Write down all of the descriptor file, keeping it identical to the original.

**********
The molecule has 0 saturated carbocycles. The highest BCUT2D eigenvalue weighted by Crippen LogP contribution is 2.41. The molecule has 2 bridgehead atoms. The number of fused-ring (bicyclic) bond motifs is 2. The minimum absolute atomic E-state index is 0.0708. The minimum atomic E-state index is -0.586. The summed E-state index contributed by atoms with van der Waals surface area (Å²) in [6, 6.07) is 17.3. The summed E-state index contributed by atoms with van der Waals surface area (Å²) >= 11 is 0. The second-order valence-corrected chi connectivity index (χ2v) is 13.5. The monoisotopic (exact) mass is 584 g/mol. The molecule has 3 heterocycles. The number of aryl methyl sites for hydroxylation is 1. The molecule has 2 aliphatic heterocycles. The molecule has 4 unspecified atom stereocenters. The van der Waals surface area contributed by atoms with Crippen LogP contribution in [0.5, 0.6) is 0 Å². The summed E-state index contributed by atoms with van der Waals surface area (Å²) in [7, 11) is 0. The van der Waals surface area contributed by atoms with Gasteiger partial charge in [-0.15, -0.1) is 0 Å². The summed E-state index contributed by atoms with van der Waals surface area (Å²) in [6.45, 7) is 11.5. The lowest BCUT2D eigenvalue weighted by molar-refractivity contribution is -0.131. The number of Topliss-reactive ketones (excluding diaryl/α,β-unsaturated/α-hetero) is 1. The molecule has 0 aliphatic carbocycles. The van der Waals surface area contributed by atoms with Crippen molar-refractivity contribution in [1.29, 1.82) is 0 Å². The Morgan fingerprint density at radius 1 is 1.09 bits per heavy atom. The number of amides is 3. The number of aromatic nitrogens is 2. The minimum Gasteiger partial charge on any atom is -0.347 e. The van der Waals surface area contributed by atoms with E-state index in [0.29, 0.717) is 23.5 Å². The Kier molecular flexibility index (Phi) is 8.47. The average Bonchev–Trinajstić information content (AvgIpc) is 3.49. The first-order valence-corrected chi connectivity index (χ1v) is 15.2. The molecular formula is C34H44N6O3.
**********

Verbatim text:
The molecule has 0 saturated carbocycles. The highest BCUT2D eigenvalue weighted by Crippen LogP contribution is 2.41. The molecule has 2 bridgehead atoms. The number of fused-ring (bicyclic) bond motifs is 2. The minimum absolute atomic E-state index is 0.0708. The minimum atomic E-state index is -0.586. The summed E-state index contributed by atoms with van der Waals surface area (Å²) in [6, 6.07) is 17.3. The summed E-state index contributed by atoms with van der Waals surface area (Å²) >= 11 is 0. The second-order valence-corrected chi connectivity index (χ2v) is 13.5. The monoisotopic (exact) mass is 584 g/mol. The molecule has 3 heterocycles. The number of aryl methyl sites for hydroxylation is 1. The molecule has 2 aliphatic heterocycles. The molecule has 4 unspecified atom stereocenters. The van der Waals surface area contributed by atoms with Crippen LogP contribution in [0.5, 0.6) is 0 Å². The summed E-state index contributed by atoms with van der Waals surface area (Å²) in [7, 11) is 0. The van der Waals surface area contributed by atoms with Gasteiger partial charge in [-0.15, -0.1) is 0 Å². The summed E-state index contributed by atoms with van der Waals surface area (Å²) in [6.45, 7) is 11.5. The lowest BCUT2D eigenvalue weighted by molar-refractivity contribution is -0.131. The number of Topliss-reactive ketones (excluding diaryl/α,β-unsaturated/α-hetero) is 1. The molecule has 0 aliphatic carbocycles. The van der Waals surface area contributed by atoms with Crippen molar-refractivity contribution in [1.29, 1.82) is 0 Å². The Morgan fingerprint density at radius 1 is 1.09 bits per heavy atom. The number of amides is 3. The number of aromatic nitrogens is 2. The minimum Gasteiger partial charge on any atom is -0.347 e. The van der Waals surface area contributed by atoms with E-state index in [0.29, 0.717) is 23.5 Å². The Kier molecular flexibility index (Phi) is 8.47. The average Bonchev–Trinajstić information content (AvgIpc) is 3.49. The first-order valence-corrected chi connectivity index (χ1v) is 15.2. The molecular formula is C34H44N6O3.